Issue #05: Empathy in design
A common key tenet in the various schools of thought simply values the value of empathy in design. And good design responds to problems.
Product design with empathy, for example, would require knowing your customers — not just what they want but also how they want to receive it.
Remember Google Glass? It’s a product case study that Slate called: “a solution in search of a problem. Creators of the product neglected to define and validate the users and their problems. The result was an overhyped product that offered no real solutions or value.
Empathy takes time and investment.
When done right, empathy can create value that underpins how individuals experience your products and services. Ensuring every touchpoint from user experience to actual product can lead to long-lasting and exponential returns.
And responding to real, but unexpressed and unmet needs, doesn’t only translate to monetary value. Designing with empathy can uncover deeper needs and root causes, which, if addressed correctly, may lead to profound change and impact. New markets can be created. Communities can be moved. Paradigm shifts can happen.
Companies like IBM take it further by building a design-minded culture in all its employees. That’s investing in some 377,000 employees, from business professionals to engineers, to think, work, feel like designers.
But it doesn’t take IBM to start a shift in the way we respond to problems.
This means that anyone can practise empathy in the way they problem-solve.
Keeping things simple makes it accessible and relevant in everyday application. And we all can make good out of it.
Want to start small? Test these design-thinking tips in your business development strategy.
How to measure the ROI of design thinking.
Design-thinking can change company cultures.
Designing for a global marketplace with increasingly diverse users, cultures and environments can be complex. Here’s how to scale and sustain a human-centred approach that also takes into account various stakeholders.
on writing with empathy
Think copy isn’t important? Consumers read on various media platforms, are constantly blasted from advertising, and even talk to chatbots. Every word is copy that serves to differentiate your brand from the million others out there. Here’s more on content’s role in designing compelling experiences that truly connect with people.
content in AI?
“The impact AI is having on design is bananas. “Journalists, information architects, language scientists, content designers, copywriters, narrative and video game designers, script writers–these are the kinds of specialties converging to realize the power of AI.
We absolutely need systems thinkers as part of our design teams–from the macro customer journey down to the most atomic level of data–so we can shape the future of our economy.”
from The New York Times
While risky, Apple could prove possible coexistence of a media-like sensibility within a technology company.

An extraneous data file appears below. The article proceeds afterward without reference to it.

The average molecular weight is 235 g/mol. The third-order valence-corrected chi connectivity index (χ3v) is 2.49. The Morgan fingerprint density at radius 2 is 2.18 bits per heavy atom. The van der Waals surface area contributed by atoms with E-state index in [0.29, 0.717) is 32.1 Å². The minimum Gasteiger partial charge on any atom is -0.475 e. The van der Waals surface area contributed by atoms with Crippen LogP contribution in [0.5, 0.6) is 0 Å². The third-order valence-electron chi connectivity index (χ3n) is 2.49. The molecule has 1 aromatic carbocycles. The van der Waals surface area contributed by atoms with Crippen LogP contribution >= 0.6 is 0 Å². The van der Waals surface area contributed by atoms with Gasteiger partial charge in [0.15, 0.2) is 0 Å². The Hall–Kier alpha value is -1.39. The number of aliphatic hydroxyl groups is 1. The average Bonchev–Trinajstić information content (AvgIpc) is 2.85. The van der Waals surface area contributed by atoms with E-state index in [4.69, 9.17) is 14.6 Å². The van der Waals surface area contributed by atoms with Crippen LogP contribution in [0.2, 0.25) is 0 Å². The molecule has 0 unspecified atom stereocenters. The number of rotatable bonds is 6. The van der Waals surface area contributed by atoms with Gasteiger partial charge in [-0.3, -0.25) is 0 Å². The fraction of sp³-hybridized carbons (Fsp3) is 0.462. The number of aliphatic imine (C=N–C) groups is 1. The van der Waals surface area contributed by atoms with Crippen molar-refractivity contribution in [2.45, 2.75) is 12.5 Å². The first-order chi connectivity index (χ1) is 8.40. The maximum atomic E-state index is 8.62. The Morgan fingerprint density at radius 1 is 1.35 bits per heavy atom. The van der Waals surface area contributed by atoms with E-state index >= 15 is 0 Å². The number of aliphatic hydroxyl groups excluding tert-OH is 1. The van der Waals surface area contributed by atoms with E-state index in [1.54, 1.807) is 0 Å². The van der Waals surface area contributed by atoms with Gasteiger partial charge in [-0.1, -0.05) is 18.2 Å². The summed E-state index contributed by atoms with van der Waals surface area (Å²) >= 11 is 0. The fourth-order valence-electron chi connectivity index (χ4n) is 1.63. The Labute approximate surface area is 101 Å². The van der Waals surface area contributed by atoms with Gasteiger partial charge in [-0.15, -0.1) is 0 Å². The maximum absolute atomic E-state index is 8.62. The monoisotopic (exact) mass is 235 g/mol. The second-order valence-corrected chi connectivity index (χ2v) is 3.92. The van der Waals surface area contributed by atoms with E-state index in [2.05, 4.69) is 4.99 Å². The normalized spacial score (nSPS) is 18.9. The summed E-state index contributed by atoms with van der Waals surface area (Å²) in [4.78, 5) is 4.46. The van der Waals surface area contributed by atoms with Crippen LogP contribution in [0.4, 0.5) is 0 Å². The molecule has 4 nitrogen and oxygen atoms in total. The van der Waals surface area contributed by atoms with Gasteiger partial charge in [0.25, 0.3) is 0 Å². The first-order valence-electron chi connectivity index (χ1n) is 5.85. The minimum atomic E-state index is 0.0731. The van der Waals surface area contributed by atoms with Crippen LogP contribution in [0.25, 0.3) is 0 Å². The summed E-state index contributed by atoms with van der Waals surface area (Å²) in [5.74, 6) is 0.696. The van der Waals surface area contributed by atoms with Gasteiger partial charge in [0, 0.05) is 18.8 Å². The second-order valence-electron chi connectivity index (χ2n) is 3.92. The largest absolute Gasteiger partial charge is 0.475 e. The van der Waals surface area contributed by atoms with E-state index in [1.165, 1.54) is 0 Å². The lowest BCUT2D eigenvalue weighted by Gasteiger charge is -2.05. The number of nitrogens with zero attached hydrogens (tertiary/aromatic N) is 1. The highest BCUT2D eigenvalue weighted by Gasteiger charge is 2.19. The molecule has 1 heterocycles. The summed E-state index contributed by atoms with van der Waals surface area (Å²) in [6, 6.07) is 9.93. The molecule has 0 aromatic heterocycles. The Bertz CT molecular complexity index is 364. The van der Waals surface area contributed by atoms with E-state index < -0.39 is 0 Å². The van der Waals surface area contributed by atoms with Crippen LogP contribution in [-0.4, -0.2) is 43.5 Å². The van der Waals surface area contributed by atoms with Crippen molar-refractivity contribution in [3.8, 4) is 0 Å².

“Apple has waded into the messy world of news with a service that is read regularly by roughly 90 million people. But while Google, Facebook and Twitter have come under intense scrutiny for their disproportionate — and sometimes harmful — influence over the spread of information, Apple has so far avoided controversy. One big reason is that while its Silicon Valley peers rely on machines and algorithms to pick headlines, Apple uses humans like Ms. Kern.”
On Being: MIRABAI BUSH / Contemplation, Life, and Work
on mindful emailing
“We devised that at Google. Oprah loved that. She put it in her magazine. It’s so simple, but like most mindfulness practices, it’s so simple, and we don’t do it. You just type out your email, either a response or an initiating email. Then you stop, take three deep breaths, follow your breath in and out, and in and out, and in and out. Then you read the email. You read it from the perspective of the person who is going to receive it.”
on social activism
“If I give up my anger, will I lose my motivation?” And “It’s my anger that keeps me working for this change.” What mindfulness, compassion practices, and others help with is the understanding that it’s not either acting out on your anger and being driven by it, on the one hand, or repressing it, on the other hand. But there is a way to notice your anger. Begin by noticing the sensations in your body and then notice what your anger is. See it and recognize it as energy in your body. But at the same time, hold compassion and equanimity for the situation because you’re more likely to be able to see what can be done to make that change if you’re not driven by anger, because it clouds the mind. It also makes communication with people on the other side of an issue really difficult. Whereas if you can cultivate equanimity and compassion for the situation, you’re much more likely to both see interesting ways to resolve it and to be able to act on it and communicate it. We did a lot of work with lawyers and judges and law students.”
Quotes for Thought
Empathy becomes data. Designers are uniquely positioned to study the emotional contexts people are in when they’re trying to do something, and contribute that contextual data back to the system. If we were only paying attention to the black-and-white use case and not contributing color to those systems, our experiences would be very robotic. And that’s a future none of us wants.
Empathy is one way of thinking about the difference between art and design. If art is about exploring the possibility of human imagination and expressing this through physical media, design is about exploring the possibility of human imagination and connecting this to the reality of people’s lives.
Could being too immersed in context create challenges for designing paradigm shifts?